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South Africa Take Series and No. 1 Ranking
by Andy Jalil


Ground:Lord's Cricket Ground, St John's Wood
Scorecard:England v South Africa
Event:South Africa in England 2012

DateLine: 21st August 2012

 


Andy Jalil - Cricket Writer and Commentator
Andy Jalil reporting from Lord's - In association with Investec © Pakistan Cricket Website

 

England v South Africa, 3rd Test, 5th day

 

In association with Investec.

 

Although it was expected on the final day that South Africa would comfortably be victorious in the third Test and take the series, clinching the No. 1 world Test ranking from England, little did one think that England would go down battling to the extent that the margin of defeat would be just 51 runs, having been set a target of 346. It was the heroic efforts of the lower order batsmen that created pulsating periods late in the afternoon that enthralled the crowd and raised their hopes.

 

England captain Andrew Strauss said: "It was an outstanding Test, really first class cricket by both teams. Some captivating viewing today as we were never favourites to win but the spirit that the guys showed, they came with the never-say-die attitude and what they displayed was a great credit to all players. But obviously South Africa were the better side not just in this Test but in the series and they thoroughly deserved their victory."

 

Resuming their second innings on the fifth morning on 16 for two and needing a further 330 to achieve an unlikely victory which would enable them to draw the three Test series, England batted positively to begin with. While Ian Bell was defensive, Jonathan Trott played his strokes surprisingly freely for a batsman who typically is not an aggressive player. He hit two quick boundaries in his first twelve runs of the morning and then increased his scoring rate. Bell, however, had not added to his overnight score of 4 when he edged Vernon Philander to first slip where Graeme Smith held on to the ball on second attempt.

 

Trott went on to take two consecutive fours off Jacques Kallis, a flick to square leg and a fine square drive past point. But he was dropped on the next ball at third slip on 37. Meanwhile England lost their fourth wicket with James Taylor run out for 4. Refusing a fourth run, Trott sent Taylor back to see him stranded half way down the pitch in only his second Test match and that was the fourth wicket down for 45.

 

A good crowd for the last day were well entertained during the fifth wicket stand between Trott and Jonny Bairstow as they put on 89. Of those runs Bairstow had 54 from just 47 balls. He had once again given a fine display of attractive strokes just as he had done in the first innings when he missed his maiden Test century by just five runs. In his first twenty runs he hit four boundaries in eight balls which included a perfectly timed straight drive off Dale Steyn.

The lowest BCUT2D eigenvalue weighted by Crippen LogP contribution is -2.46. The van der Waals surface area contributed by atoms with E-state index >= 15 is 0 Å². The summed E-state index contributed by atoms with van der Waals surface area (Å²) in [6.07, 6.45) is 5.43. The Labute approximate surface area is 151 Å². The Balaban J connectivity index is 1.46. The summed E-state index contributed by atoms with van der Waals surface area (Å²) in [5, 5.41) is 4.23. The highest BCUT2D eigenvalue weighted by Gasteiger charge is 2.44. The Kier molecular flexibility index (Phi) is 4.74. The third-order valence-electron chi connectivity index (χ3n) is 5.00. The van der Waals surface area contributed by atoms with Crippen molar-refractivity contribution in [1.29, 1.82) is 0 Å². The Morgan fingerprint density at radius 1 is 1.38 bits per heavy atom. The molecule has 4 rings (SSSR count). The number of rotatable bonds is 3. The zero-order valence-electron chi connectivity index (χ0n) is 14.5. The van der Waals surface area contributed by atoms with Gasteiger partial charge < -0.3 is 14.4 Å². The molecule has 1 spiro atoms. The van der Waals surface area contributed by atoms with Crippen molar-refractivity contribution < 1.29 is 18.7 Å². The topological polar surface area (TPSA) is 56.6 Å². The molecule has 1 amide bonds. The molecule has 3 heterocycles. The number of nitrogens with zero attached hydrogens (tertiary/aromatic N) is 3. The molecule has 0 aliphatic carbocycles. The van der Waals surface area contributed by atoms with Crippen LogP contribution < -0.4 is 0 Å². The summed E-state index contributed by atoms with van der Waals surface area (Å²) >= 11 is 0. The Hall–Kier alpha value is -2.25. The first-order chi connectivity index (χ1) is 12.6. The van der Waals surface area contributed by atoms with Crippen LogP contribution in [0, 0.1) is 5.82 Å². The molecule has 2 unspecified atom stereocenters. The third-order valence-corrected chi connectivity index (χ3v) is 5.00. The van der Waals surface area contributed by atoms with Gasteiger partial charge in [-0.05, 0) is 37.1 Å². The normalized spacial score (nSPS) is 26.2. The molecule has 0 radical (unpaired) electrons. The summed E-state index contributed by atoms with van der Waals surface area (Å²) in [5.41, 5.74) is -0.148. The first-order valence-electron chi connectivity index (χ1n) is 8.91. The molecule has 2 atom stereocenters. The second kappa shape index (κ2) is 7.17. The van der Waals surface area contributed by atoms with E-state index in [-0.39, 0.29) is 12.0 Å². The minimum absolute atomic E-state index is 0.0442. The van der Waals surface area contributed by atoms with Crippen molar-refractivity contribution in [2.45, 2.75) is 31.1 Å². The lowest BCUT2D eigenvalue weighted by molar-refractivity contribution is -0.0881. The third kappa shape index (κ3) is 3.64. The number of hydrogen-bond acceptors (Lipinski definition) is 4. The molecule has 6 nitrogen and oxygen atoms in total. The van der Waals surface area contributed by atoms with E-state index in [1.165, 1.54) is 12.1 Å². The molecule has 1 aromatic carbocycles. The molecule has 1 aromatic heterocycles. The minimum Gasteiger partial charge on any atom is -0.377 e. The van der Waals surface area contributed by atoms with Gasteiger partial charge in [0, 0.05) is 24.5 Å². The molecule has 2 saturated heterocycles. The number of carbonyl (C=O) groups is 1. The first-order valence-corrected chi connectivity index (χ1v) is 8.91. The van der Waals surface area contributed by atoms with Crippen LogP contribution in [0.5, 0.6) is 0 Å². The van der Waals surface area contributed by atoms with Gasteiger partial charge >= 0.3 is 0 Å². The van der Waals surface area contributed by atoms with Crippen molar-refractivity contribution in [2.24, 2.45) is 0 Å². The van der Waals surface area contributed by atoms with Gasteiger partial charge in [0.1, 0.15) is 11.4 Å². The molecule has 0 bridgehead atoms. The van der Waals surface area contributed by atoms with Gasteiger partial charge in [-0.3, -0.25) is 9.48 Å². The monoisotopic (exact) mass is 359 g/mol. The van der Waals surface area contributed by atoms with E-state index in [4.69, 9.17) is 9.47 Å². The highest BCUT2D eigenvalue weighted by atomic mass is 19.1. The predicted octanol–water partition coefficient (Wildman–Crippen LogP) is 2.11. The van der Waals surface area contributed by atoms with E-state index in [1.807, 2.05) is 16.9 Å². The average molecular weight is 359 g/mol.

He then hit the leg spinner Imran Tahir for two consecutive boundaries, the first over the bowlerís head and then a sweep which brought up the fifty of the stand. The hundred came up on the scoreboard from 214 balls, the second fifty of which took just 44 balls with Bairstow in full flow. Trott reached his twelfth Test half century from 126 balls and at lunch England were 120 for four with Bairstow on 43 from 36 balls.

 

Three overs after the break Bairstow having reached his second half century of the match from 41 balls, when he hit Philander for his eighth boundary, went back instead of forward to a big leg spin from Tahir, to be bowled for 54. Trott didnít go on for long after, on 63, he edged his attempted off drive for a brilliant diving catch by Kallis at second slip. He had helped to prolong the England innings with a three-and-a-half hour stay at the crease.

 

England continued to make the opposition work hard for the wickets. Stuart Broad joined Prior for a 62-run partnership in which Broad struck the first six of the innings high into the grand stand off Steyn. But on 37 from 42 balls he hooked a bouncer from Kallis into the hands of Hashim Amla at fine leg. At tea, England on 221 for seven were still needing 125 and Prior was on 35.

 

The final session suddenly and unexpectedly seemed to give England an unlikely chance of pulling off an incredible win. A cameo innings of 41 of which 32 came from boundaries by Graeme Swann took England to 282. He faced just 32 balls, entertaining the crowd with hard hitting shots which brought him two sixes. But Matt Prior, Englandís man of the series, with 73 looked the most dangerous and indeed his innings took England much closer to the target than was expected. It was eventually with the second new ball that Philander, the man of the match with five for 50 wrapped up the game.

 

Graeme Smith, South Africa's captain said: "It was a top Test match, the wicket played its part, both teams played really well. I think England played with a lot of freedom with nothing to lose in this game. We really had to set up the game and work hard. There was some great batting from Graeme Swann and Matt Prior some terrific shots that put us under pressure. But we stayed with the belief, you have those nervous moments but you have got to stay focused."

(Article: The opinions expressed in this article are those of the author only.
Copyright © 2012 Andy Jalil)



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